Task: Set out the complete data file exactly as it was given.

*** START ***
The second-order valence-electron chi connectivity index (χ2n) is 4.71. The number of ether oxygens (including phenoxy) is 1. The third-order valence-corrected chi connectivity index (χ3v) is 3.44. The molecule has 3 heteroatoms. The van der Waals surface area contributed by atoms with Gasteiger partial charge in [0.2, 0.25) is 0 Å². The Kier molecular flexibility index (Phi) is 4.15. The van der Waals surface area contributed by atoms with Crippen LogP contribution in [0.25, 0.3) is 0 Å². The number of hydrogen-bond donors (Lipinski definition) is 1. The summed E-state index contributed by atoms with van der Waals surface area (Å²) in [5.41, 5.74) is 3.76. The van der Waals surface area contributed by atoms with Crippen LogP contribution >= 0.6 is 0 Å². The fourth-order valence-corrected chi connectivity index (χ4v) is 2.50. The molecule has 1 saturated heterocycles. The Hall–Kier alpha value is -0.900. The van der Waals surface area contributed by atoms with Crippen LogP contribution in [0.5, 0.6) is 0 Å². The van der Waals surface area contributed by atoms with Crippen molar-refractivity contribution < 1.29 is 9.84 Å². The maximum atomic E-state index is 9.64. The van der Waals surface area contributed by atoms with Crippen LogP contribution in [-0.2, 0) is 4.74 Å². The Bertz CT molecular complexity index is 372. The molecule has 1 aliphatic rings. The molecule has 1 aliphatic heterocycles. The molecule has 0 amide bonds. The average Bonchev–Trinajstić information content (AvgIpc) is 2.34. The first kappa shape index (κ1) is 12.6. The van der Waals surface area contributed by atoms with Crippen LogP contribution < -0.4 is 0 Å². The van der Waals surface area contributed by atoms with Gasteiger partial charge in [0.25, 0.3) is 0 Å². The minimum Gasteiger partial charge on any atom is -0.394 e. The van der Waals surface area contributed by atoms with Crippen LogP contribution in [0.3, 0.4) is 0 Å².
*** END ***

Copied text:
The second-order valence-electron chi connectivity index (χ2n) is 4.71. The number of ether oxygens (including phenoxy) is 1. The third-order valence-corrected chi connectivity index (χ3v) is 3.44. The molecule has 3 heteroatoms. The van der Waals surface area contributed by atoms with Gasteiger partial charge in [0.2, 0.25) is 0 Å². The Kier molecular flexibility index (Phi) is 4.15. The van der Waals surface area contributed by atoms with Crippen LogP contribution in [0.25, 0.3) is 0 Å². The number of hydrogen-bond donors (Lipinski definition) is 1. The summed E-state index contributed by atoms with van der Waals surface area (Å²) in [5.41, 5.74) is 3.76. The van der Waals surface area contributed by atoms with Crippen LogP contribution >= 0.6 is 0 Å². The fourth-order valence-corrected chi connectivity index (χ4v) is 2.50. The molecule has 1 saturated heterocycles. The Hall–Kier alpha value is -0.900. The van der Waals surface area contributed by atoms with Crippen LogP contribution in [0.5, 0.6) is 0 Å². The van der Waals surface area contributed by atoms with Crippen molar-refractivity contribution < 1.29 is 9.84 Å². The maximum atomic E-state index is 9.64. The van der Waals surface area contributed by atoms with Crippen LogP contribution in [-0.2, 0) is 4.74 Å². The Bertz CT molecular complexity index is 372. The molecule has 1 aliphatic rings. The molecule has 1 aliphatic heterocycles. The molecule has 0 amide bonds. The average Bonchev–Trinajstić information content (AvgIpc) is 2.34. The first kappa shape index (κ1) is 12.6. The van der Waals surface area contributed by atoms with Crippen LogP contribution < -0.4 is 0 Å². The van der Waals surface area contributed by atoms with Gasteiger partial charge in [0.25, 0.3) is 0 Å². The minimum Gasteiger partial charge on any atom is -0.394 e. The van der Waals surface area contributed by atoms with Crippen LogP contribution in [0.3, 0.4) is 0 Å².